This boatman has built a bamboo bridge on a river in rural Bengal and is collecting toll from it
Until recently, 43-year-old Sheikh Lalchand was an average ghat majhi (boatman) who helped people cross the roaring Mundeswari river. He has now become a local hero and source of inspiration for many, as he has built a bamboo bridge across the river. With the bridge, villagers from Ghoraberia-Chitnan and Bhatora, living on an island surrounded by the rivers Mundeswari, Damodar, and Roopnarayan, are now connected with the mainland.
Sheikh decided to build the bridge by himself as he couldn't row his boat on certain times, and had to watch people suffer. “During low tide, people had to cross the river in knee-deep slush and mud when boats could not be operated. Students suffered the most. They could not cross the river on foot while carrying school bags. Then I thought why not build a bamboo bridge over the river?” Sheikh told The Telegraph.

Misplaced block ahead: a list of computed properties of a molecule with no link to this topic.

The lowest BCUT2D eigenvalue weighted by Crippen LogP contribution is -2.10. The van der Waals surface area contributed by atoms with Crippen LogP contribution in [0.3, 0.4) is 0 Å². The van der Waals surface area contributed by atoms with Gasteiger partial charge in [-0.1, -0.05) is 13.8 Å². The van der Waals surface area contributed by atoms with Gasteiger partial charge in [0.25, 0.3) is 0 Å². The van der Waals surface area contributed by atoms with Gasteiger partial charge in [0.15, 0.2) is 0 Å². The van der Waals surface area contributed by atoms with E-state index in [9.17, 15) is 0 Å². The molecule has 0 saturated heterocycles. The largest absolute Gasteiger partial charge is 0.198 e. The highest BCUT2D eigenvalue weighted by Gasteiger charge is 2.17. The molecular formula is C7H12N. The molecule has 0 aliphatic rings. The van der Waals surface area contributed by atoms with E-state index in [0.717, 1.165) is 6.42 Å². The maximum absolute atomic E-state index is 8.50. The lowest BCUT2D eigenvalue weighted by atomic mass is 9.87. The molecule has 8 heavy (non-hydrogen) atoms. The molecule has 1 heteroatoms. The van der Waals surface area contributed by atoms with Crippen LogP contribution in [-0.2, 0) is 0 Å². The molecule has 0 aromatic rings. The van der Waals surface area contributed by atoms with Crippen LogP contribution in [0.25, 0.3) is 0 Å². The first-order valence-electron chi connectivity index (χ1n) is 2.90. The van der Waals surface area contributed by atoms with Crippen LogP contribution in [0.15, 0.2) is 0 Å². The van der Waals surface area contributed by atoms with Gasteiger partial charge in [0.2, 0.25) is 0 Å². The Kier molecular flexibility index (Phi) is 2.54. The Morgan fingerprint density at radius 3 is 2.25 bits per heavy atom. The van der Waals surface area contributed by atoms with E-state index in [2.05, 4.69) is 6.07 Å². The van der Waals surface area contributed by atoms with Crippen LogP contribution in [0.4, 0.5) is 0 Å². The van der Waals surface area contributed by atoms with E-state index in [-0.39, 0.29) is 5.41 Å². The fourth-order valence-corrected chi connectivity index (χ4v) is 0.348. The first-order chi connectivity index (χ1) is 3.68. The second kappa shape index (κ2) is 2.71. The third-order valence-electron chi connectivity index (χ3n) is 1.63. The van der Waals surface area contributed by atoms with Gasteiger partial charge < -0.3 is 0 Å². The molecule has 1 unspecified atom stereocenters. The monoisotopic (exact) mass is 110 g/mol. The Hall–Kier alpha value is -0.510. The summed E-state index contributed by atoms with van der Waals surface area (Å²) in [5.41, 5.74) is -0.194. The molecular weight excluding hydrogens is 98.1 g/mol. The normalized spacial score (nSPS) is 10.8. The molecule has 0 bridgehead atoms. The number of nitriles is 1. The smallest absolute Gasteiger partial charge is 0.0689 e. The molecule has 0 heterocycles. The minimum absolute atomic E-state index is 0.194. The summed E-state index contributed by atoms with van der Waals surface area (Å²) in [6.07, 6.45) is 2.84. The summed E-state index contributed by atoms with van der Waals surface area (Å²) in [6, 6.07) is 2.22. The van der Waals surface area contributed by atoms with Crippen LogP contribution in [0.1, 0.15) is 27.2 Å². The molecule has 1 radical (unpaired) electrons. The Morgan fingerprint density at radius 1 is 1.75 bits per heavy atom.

Building the bamboo bridge cost Sheikh a total amount of Rs 7.5 lakh. He gathered the money by selling his wife's ornaments and taking loans from his relatives. The bridge was built by 16 labourers who worked for 28 days at a stretch. He is now recovering the money by collecting a humble toll from those who use the bridge.
Those who cross the bridge by foot or on cycle pay Rs 2. Motorcyclists pay Rs 6, while cars have to pay Rs 100 to cross the bridge. Students and senior citizens are charged with Re 1, while ambulances and students during their exams are allowed to use the bridge for free. By paying a monthly charge of Rs 50, farmers can use the bridge whenever they want.
Accessibility aside, the bridge has also made weddings easier. “People from distant areas were reluctant to get their children married here ... because there was no accessibility. The bridge saved us. The marriage of my daughter is fixed for next year," Achinto Maity, a villager told The Weekend Leader.